Jessica Lahey is an educator, speaker, and writer. She has been an English, Latin, and writing teacher in middle and high school for over a decade, writes the biweekly Parent-Teacher Conference advice column for the New York Times, is a contributing writer at the Atlantic, and appears as a commentator on Vermont Public Radio.
Tips on supporting your teenagers in the summer.
Changing the Odds
Jessica Lahey simplifies complex cognitive neuroscience and pedagogy, making the case that children learn and develop best when they are given autonomy, allowed to feel competent and valued for the content of their character rather than the letters on their report card. She also provides actionable recommendations to help parents (and the educators that work with them) reframe children’s temporary setbacks as beneficial steps toward lasting, longer-term success.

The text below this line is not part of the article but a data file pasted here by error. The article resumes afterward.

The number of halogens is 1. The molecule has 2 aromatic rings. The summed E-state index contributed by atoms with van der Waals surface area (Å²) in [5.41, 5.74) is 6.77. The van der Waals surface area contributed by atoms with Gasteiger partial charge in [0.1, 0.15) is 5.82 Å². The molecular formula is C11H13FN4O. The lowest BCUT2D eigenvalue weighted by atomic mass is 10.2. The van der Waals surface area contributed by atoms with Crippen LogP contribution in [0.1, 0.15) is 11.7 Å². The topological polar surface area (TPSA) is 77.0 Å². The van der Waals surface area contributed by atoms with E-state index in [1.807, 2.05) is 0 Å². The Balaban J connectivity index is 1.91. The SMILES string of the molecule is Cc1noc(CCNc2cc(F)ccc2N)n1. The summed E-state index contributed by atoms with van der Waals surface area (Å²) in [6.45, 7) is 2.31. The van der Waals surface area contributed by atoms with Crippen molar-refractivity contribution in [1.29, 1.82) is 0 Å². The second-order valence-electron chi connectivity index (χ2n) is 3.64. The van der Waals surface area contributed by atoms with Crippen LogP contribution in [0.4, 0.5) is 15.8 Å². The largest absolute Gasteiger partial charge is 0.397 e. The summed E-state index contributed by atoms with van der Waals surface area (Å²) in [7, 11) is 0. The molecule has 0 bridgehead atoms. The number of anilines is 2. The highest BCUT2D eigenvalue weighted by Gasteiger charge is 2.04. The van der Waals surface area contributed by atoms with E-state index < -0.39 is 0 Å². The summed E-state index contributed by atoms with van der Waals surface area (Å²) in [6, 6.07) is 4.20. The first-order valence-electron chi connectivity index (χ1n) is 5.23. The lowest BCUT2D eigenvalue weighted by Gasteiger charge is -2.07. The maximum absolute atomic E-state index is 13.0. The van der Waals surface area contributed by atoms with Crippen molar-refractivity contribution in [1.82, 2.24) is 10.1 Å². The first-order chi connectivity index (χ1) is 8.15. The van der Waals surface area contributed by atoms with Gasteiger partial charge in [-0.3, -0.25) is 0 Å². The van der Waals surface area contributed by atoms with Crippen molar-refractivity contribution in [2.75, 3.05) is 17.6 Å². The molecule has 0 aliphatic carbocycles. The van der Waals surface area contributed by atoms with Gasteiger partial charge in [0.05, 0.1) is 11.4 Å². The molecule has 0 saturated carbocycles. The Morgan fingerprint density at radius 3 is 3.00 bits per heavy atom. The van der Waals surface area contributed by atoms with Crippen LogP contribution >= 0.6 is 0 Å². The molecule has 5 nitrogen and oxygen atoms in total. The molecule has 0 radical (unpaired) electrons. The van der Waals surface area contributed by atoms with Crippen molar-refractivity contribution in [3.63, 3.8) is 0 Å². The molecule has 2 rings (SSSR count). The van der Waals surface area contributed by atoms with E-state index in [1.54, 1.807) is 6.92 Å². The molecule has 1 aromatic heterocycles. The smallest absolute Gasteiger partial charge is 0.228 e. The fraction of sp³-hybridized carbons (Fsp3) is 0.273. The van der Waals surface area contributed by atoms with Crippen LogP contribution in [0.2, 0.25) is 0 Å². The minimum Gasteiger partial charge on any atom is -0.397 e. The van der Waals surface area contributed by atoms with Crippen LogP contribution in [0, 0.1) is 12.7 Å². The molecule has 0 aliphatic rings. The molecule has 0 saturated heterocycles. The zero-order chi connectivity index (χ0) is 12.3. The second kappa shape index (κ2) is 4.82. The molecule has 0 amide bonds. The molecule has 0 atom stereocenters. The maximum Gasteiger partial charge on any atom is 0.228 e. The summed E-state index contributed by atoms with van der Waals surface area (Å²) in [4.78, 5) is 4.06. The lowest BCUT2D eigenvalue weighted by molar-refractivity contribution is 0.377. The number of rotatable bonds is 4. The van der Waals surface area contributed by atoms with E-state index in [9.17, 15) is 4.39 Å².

Grades VS Goals: Make Your Home a Grade Free Zone!
Your kids are getting enough pressure in school regarding grades. At home try encouraging them to set goals.
Middle School A Great Time To Fail
Middle school is a set up. Kids that age don’t have the “executive function.” So why not embrace that and help them come up with problem solving strategies?
The Gift of Failure: How the Best Parents Learn to Let Go So Their Children Can Succeed
Jessica Lahey, teacher and author of The Gift of Failure, encourages parents and teachers to nurture resiliency in children. “We want confidence paired with experience – experience actually getting stuff done, actually doing stuff, trying, failing, trying again,” she explains.